New farm machinery group 'covers all parts of the chain'
With a background in chemistry and metallurgy, Alan Fisher brought invaluable knowledge of corrosion and wear resistance to WA’s tillage sector in the 1980s, kick-starting his long and passionate association with the State’s agricultural industry.
He was involved with Fabcast Foundry & Engineering, which had a radical idea of casting tillage points from a wear-resistant alloy, rather than simply press-forming them from sheet steel.
When Primary Sales Australia took over Fabcast in 1985, it continued to pursue this concept and, despite wide-ranging manufacturing and on-farm difficulties, it led the charge to develop cost efficient tillage points with a wear resistance that was five or 10 times greater than traditional steel points.
Mr Fisher, as business development director, has since helped to steer Primary Sales Australia’s advances in tines, mountings, bars, unique harvester precision knife guards and Vibra-mats to ensure the company is a national market leader in design, production and distribution of no-till farming gear.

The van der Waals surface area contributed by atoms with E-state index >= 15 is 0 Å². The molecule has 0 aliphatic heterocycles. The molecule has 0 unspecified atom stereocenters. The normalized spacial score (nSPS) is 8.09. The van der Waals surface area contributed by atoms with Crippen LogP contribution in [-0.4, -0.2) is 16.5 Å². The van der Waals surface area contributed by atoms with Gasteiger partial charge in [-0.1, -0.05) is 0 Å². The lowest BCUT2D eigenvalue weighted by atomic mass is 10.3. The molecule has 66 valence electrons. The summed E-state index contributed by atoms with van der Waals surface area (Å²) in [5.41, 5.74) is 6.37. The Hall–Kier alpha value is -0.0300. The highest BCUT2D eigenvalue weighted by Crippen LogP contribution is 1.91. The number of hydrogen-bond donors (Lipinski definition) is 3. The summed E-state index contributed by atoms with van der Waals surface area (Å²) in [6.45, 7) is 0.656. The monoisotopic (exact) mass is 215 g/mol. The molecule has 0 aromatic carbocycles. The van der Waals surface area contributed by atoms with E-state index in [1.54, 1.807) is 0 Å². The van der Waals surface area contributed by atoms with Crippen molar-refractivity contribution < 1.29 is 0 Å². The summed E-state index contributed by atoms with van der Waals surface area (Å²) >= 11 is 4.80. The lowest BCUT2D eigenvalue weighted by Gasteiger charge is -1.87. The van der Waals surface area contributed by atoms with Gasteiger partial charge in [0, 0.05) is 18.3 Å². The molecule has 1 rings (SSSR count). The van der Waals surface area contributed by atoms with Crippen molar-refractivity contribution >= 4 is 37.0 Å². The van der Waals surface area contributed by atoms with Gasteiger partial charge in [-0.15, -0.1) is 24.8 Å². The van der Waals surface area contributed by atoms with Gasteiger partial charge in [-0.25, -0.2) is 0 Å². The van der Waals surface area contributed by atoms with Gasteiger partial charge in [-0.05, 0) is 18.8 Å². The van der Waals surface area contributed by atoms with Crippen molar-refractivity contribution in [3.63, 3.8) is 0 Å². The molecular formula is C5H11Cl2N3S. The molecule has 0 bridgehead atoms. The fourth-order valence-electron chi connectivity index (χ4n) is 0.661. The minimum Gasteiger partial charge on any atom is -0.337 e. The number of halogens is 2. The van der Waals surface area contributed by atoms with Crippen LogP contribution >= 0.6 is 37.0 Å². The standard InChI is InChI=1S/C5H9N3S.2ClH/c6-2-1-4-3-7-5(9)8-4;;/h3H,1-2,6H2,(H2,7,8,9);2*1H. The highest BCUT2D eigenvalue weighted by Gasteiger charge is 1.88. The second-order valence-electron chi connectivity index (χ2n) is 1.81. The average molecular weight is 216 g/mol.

He said pursuing design and manufacturing solutions to practical cropping problems in order to boost on-farm efficiencies was what kept him motivated to get out of bed every day.
As a long-time member and interim president of the WA Regional Manufacturers Inc (WARM) and Farm Machinery Dealers Association (FMDA), Mr Fisher has also recently overseen the merger of these two groups to form the Farm Machinery and Industry Association of WA (FMIA).
With the spotlight on farm machinery this week at the Dowerin GWN7 Machinery Field Days, reporter Melissa Williams spoke to Mr Fisher in his new role of FMIA president about the outlook for the sector.
Q. Why the impetus to merge WA's peak bodies representing farm machinery manufacturers and dealers?
A. The two organisations have sound reasons to work together and have a long history of sharing secretariat support.
The new body is a single entity that can liaise with policy makers and put forward its members' points of view on a range of industry matters.
The FMIA now represents every part of the chain from the genesis of an idea through production and promotion of that idea to farm machinery dealers and distributors, who then see it through to the end user and application on-farm.
The group will deal with issues right along the input supply chain, from regulations to the general health of the agricultural sector, which impacts on all players along the pipeline.
Q. The FMIA has a strong focus on ensuring the educational and training needs of the agricultural sector are met, why has it embraced this issue?
A. We want tertiary courses in Australia available for farm mechanisation and agricultural engineering.
Without mechanisation, modern agriculture would grind to a halt.
Yet, there is not one tertiary institution in Australia that offers an agricultural mechanisation course, whereas there are more than 1000 tertiary graduates specialised in this field being turned out of Chinese universities each year.